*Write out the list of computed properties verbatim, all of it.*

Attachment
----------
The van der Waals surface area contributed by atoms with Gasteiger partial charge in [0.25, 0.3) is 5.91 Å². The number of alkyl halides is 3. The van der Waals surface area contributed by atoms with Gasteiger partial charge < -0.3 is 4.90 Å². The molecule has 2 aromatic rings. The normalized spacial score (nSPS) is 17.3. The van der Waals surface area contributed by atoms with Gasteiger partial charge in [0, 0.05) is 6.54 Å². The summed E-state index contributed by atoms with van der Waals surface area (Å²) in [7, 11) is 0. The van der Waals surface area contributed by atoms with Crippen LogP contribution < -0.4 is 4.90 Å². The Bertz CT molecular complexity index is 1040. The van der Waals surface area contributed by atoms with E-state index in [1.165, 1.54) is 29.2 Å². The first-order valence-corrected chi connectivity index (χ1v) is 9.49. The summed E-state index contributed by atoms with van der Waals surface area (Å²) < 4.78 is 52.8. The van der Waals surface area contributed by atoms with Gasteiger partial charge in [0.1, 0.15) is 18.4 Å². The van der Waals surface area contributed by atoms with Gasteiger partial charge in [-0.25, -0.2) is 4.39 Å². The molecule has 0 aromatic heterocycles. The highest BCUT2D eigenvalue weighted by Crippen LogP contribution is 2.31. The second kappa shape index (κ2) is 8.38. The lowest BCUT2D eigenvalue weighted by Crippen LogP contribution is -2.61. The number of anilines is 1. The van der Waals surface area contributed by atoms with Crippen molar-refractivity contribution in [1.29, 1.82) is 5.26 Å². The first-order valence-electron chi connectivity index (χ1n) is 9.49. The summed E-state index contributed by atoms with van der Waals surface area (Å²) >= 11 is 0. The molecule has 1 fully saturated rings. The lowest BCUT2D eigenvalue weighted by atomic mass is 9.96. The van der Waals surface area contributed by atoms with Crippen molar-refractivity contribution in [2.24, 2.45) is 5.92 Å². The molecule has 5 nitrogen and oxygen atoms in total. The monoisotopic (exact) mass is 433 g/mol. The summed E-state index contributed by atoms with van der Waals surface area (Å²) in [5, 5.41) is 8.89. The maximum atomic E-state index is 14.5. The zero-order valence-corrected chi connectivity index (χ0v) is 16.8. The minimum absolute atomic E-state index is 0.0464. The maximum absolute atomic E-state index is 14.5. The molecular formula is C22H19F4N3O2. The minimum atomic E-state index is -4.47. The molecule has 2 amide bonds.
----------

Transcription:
The van der Waals surface area contributed by atoms with Gasteiger partial charge in [0.25, 0.3) is 5.91 Å². The number of alkyl halides is 3. The van der Waals surface area contributed by atoms with Gasteiger partial charge < -0.3 is 4.90 Å². The molecule has 2 aromatic rings. The normalized spacial score (nSPS) is 17.3. The van der Waals surface area contributed by atoms with Gasteiger partial charge in [0, 0.05) is 6.54 Å². The summed E-state index contributed by atoms with van der Waals surface area (Å²) in [7, 11) is 0. The van der Waals surface area contributed by atoms with Crippen LogP contribution < -0.4 is 4.90 Å². The Bertz CT molecular complexity index is 1040. The van der Waals surface area contributed by atoms with E-state index in [1.165, 1.54) is 29.2 Å². The first-order valence-corrected chi connectivity index (χ1v) is 9.49. The summed E-state index contributed by atoms with van der Waals surface area (Å²) < 4.78 is 52.8. The van der Waals surface area contributed by atoms with Gasteiger partial charge in [0.1, 0.15) is 18.4 Å². The van der Waals surface area contributed by atoms with Gasteiger partial charge in [-0.25, -0.2) is 4.39 Å². The molecule has 0 aromatic heterocycles. The highest BCUT2D eigenvalue weighted by Crippen LogP contribution is 2.31. The second kappa shape index (κ2) is 8.38. The lowest BCUT2D eigenvalue weighted by Crippen LogP contribution is -2.61. The number of anilines is 1. The van der Waals surface area contributed by atoms with Crippen molar-refractivity contribution in [1.29, 1.82) is 5.26 Å². The first-order valence-electron chi connectivity index (χ1n) is 9.49. The summed E-state index contributed by atoms with van der Waals surface area (Å²) >= 11 is 0. The molecule has 1 fully saturated rings. The lowest BCUT2D eigenvalue weighted by atomic mass is 9.96. The van der Waals surface area contributed by atoms with Crippen molar-refractivity contribution in [2.24, 2.45) is 5.92 Å². The molecule has 5 nitrogen and oxygen atoms in total. The monoisotopic (exact) mass is 433 g/mol. The summed E-state index contributed by atoms with van der Waals surface area (Å²) in [5, 5.41) is 8.89. The maximum atomic E-state index is 14.5. The zero-order valence-corrected chi connectivity index (χ0v) is 16.8. The minimum absolute atomic E-state index is 0.0464. The maximum absolute atomic E-state index is 14.5. The molecular formula is C22H19F4N3O2. The minimum atomic E-state index is -4.47. The molecule has 2 amide bonds.